24 May 2022

The Peace Pagoda at
Willen Lake is a symbol
of peace and disarmament

The Peace Pagoda on the shores of Willen Lake was built in 1980 (Photograph: Patrick Comerford, 2022)

Patrick Comerford

The Peace Pagoda on the shores of Willen Lake strikes many people as an unusual building in an unlikely location in English parkland on the fringes of Milton Keynes.

There are more than 80 peace pagodas across Europe, Asia, and the US today. But the first peace pagoda in any Western country was built in Milton Keynes.

Recently, two of us vsited the Milton Keynes Peace Pagoda, which is striking and sits at the western edge of Willen Lake. It was built in 1980 as a symbol of world peace and harmony by the monks and nuns of the Nipponzan Myohoji Sangha, a small Japanese Buddhist order in the Nichiren tradition.

The peace pagoda at Willen Lake was completed in September 1980, with an inauguration ceremony attended by religious leaders and world peace activists from across the globe. The ceremony was led by the Most Ven Nichidatsu Fujii, founder and teacher of the Order of Nipponzan Myohoji.

Four white lions guard the entrances of the Peace Pagoda (Photograph: Patrick Comerford, 2022)

I first met monks from the order when they visited Ireland in 1980 to protest against proposals for uranium mining in Co Donegal and to visit the Department of Foreign Affairs in Dublin. Two monks were my guests in Dublin, and they met many members of the Irish Campaign for Nuclear Disarmament (CND).

Members of the order are dedicated to building peace pagodas worldwide and to chanting and drumming the Daimoku (Nam-myoho-renge-kyo ) from the Lotus Sutra to pray for world peace and social justice, especially for nuclear disarmament.

A year after the pagoda opened in Milton Keynes, I was a guest of the order in Tokyo when I was a panellist and speaker at the three-day World Assembly of Religious Workers for General and Nuclear Disarmament, which they sponsored in Tokyo in 1981. I was representing Irish CND, Christian CND and peace activists in the churches, and had been nominated by the Irish Nobel Peace laureate Sean MacBride (1904-1988), who was president of Irish CND and of the International Peace Bureau.

Sean MacBride was a personal friend of the Ven Gyotsu Sato (1918-2018), a Buddhist monk of Nipponzan Myohoji, the kwy organiser of the conference, a lifelong peace activist and vice-president of the International Peace Bureau.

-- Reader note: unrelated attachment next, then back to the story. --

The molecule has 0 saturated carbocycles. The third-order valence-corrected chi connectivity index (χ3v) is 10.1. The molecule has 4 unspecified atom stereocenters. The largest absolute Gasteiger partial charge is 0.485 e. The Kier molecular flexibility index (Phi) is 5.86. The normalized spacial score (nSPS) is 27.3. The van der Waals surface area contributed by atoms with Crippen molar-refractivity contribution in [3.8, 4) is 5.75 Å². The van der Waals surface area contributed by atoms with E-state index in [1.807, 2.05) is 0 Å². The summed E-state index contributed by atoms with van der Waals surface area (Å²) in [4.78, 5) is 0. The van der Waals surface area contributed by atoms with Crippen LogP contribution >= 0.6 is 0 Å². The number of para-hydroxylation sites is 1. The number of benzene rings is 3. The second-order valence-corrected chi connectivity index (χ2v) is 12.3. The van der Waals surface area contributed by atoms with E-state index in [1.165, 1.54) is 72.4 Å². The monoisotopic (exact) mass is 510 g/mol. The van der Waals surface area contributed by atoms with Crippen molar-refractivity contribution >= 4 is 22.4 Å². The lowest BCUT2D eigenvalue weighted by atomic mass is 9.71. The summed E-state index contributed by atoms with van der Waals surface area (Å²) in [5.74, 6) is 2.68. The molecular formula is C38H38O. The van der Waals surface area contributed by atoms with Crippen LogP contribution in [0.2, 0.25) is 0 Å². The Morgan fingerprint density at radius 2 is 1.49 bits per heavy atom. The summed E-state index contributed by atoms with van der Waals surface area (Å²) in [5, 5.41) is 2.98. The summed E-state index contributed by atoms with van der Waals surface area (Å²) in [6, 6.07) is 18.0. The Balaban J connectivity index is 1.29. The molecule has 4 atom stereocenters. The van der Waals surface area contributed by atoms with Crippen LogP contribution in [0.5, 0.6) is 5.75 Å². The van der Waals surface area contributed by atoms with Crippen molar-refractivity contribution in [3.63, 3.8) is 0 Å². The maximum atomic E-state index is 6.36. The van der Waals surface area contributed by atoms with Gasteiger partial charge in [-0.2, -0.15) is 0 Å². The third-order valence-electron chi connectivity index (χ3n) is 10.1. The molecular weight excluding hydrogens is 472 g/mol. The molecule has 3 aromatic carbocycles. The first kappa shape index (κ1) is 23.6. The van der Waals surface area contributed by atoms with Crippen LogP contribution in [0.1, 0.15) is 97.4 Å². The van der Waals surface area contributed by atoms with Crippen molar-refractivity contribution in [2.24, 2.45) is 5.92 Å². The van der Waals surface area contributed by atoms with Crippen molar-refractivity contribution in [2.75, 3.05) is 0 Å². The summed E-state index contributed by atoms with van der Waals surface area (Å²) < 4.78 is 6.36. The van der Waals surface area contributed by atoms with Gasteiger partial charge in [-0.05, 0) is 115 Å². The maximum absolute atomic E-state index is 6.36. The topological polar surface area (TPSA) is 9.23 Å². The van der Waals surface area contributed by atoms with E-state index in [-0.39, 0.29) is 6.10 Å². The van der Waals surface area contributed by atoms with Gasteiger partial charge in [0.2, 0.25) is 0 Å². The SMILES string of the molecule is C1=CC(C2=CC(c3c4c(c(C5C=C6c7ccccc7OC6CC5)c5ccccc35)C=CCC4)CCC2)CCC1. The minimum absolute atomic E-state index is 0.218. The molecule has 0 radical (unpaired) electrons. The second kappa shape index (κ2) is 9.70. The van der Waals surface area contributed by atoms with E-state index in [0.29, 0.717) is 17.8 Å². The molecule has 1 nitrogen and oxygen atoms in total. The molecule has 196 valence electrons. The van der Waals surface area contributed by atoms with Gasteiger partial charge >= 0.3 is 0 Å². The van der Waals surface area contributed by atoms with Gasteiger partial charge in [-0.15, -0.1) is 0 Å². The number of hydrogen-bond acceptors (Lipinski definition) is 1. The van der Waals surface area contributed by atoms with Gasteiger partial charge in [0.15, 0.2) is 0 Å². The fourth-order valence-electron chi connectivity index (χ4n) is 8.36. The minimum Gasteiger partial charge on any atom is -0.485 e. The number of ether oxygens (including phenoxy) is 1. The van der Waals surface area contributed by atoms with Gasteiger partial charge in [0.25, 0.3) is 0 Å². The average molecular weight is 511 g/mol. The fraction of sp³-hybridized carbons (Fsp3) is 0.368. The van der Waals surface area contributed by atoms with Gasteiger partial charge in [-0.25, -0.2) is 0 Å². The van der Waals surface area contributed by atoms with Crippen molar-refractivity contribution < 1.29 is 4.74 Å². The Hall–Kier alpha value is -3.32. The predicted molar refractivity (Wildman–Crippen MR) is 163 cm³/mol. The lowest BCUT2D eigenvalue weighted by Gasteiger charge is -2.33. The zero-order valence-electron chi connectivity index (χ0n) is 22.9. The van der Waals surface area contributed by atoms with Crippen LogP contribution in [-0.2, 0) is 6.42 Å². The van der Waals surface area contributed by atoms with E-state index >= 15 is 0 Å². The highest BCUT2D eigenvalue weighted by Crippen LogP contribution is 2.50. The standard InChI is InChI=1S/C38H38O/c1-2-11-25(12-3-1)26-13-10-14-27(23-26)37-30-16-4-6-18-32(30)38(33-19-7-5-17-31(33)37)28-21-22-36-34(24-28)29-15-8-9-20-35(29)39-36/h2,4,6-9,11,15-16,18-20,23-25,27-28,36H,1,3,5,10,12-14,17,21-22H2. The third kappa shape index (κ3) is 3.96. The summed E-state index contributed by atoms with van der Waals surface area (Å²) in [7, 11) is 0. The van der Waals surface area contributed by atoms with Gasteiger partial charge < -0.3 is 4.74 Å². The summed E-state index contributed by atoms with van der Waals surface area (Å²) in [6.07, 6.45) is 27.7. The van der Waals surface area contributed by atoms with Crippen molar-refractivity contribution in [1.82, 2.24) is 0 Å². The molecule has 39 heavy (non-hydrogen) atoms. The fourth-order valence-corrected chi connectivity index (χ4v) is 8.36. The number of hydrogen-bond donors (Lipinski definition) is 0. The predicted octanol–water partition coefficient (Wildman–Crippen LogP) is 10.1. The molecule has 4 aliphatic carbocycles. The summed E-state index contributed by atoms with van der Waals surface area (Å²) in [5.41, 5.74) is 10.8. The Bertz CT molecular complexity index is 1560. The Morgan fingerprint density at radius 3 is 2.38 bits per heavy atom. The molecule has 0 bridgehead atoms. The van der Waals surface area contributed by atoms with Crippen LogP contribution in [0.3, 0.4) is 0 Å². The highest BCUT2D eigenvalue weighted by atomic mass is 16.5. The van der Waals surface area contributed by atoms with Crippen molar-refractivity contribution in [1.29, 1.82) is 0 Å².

A former air force pilot and army major during World War II, he became a monk and dedicated his life for the development of the Japanese peace movement. Among others, he played an essential role in linking the Japanese movement with those in Europe and the US and with the United Nations. He was later forced to leave the honour, and died of pneumonia at the age of 99 on 1 March 2018.

A frieze on the pagoda tells the story of the Buddha (Photograph: Patrick Comerford, 2022)

The order’s peace pagodas around the world have been built as symbols of world peace and to promote unity among all the peoples, regardless of race, creed or border.

Peace pagodas have been built in places that seem to be most in need of healing, such as the cities of Hiroshima and Nagasaki where US atomic bombs killed more than 150,000 people on 6 and 9 August at the end of World War II.

Four white lions guard the entrances of the Peace Pagoda. Inside, the Peace Pagoda enshrines sacred relics of the Buddha presented from Nepal, Sri Lanka and Berlin.

The pagoda also has a frieze, between the architrave and the cornice, with a traditional design. It tells the story of the Buddha from his birth 2,500 years ago at the foot of the Himalayas to his death at Kusinagara after 50 years of teaching.

The Buddhist Temple beside Milton Keynes Peace Pagoda (Photograph: Patrick Comerford, 2022)

The Peace Pagoda on the shores of Willen Lake sits next to the Buddhist Temple that regularly hosts services and visitors. Members of the public are welcome inside or to visit the grounds and their gardens.

Surrounding the temple and the peace pagoda, 1,000 cedar and cherry trees have been planted in remembrance of all victims of all wars. They were donated by the ancient Japanese city of Yoshino, famous for the beauty of its cherry blossoms.

The cherry tree was the first tree to blossom in Hiroshima after the atomic bombing in 1945. At the top of the hill between the pagoda and the temple stands the One World Tree, with prayers, messages of hope and small ornaments attached to it.

A highlight at the pagoda each year is the anniversary of the Hiroshima bombing on 6 August, which we are looking forward to attending this summer.

The shores of Willen Lake seen from the Peace Pagoda (Photograph: Patrick Comerford, 2022)

1 comment:

Ajaan Nick said...

The Peace Pagoda - always worth a visit.
Best wishes!